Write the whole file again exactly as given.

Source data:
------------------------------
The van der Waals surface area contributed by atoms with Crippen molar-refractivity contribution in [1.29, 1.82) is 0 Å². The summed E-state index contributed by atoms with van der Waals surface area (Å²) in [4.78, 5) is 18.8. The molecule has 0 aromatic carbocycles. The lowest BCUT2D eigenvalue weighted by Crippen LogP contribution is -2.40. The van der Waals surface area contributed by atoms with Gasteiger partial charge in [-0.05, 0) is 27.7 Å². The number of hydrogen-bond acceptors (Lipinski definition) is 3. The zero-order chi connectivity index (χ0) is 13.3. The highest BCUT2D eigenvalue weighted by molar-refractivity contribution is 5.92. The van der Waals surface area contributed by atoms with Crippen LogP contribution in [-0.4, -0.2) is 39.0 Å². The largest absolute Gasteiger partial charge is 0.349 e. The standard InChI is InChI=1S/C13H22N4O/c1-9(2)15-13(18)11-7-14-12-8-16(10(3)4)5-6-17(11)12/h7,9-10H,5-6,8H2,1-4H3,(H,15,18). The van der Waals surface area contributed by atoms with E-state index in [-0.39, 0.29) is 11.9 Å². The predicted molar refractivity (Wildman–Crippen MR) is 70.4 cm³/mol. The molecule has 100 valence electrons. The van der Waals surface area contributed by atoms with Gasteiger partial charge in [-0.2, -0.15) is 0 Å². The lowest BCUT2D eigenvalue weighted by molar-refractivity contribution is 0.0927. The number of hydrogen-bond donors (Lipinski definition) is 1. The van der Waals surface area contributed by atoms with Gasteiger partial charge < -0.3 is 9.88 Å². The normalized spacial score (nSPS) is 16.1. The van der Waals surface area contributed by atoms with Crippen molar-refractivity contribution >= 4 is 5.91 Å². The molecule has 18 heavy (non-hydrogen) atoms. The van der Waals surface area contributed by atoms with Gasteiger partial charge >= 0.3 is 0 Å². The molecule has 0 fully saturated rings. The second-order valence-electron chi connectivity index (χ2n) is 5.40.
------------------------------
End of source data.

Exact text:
The van der Waals surface area contributed by atoms with Crippen molar-refractivity contribution in [1.29, 1.82) is 0 Å². The summed E-state index contributed by atoms with van der Waals surface area (Å²) in [4.78, 5) is 18.8. The molecule has 0 aromatic carbocycles. The lowest BCUT2D eigenvalue weighted by Crippen LogP contribution is -2.40. The van der Waals surface area contributed by atoms with Gasteiger partial charge in [-0.05, 0) is 27.7 Å². The number of hydrogen-bond acceptors (Lipinski definition) is 3. The zero-order chi connectivity index (χ0) is 13.3. The highest BCUT2D eigenvalue weighted by molar-refractivity contribution is 5.92. The van der Waals surface area contributed by atoms with Crippen LogP contribution in [-0.4, -0.2) is 39.0 Å². The largest absolute Gasteiger partial charge is 0.349 e. The standard InChI is InChI=1S/C13H22N4O/c1-9(2)15-13(18)11-7-14-12-8-16(10(3)4)5-6-17(11)12/h7,9-10H,5-6,8H2,1-4H3,(H,15,18). The van der Waals surface area contributed by atoms with E-state index in [-0.39, 0.29) is 11.9 Å². The predicted molar refractivity (Wildman–Crippen MR) is 70.4 cm³/mol. The molecule has 100 valence electrons. The van der Waals surface area contributed by atoms with Gasteiger partial charge in [-0.2, -0.15) is 0 Å². The lowest BCUT2D eigenvalue weighted by molar-refractivity contribution is 0.0927. The number of hydrogen-bond donors (Lipinski definition) is 1. The van der Waals surface area contributed by atoms with Gasteiger partial charge < -0.3 is 9.88 Å². The normalized spacial score (nSPS) is 16.1. The van der Waals surface area contributed by atoms with Crippen molar-refractivity contribution >= 4 is 5.91 Å². The molecule has 18 heavy (non-hydrogen) atoms. The van der Waals surface area contributed by atoms with Gasteiger partial charge >= 0.3 is 0 Å². The molecule has 0 fully saturated rings. The second-order valence-electron chi connectivity index (χ2n) is 5.40.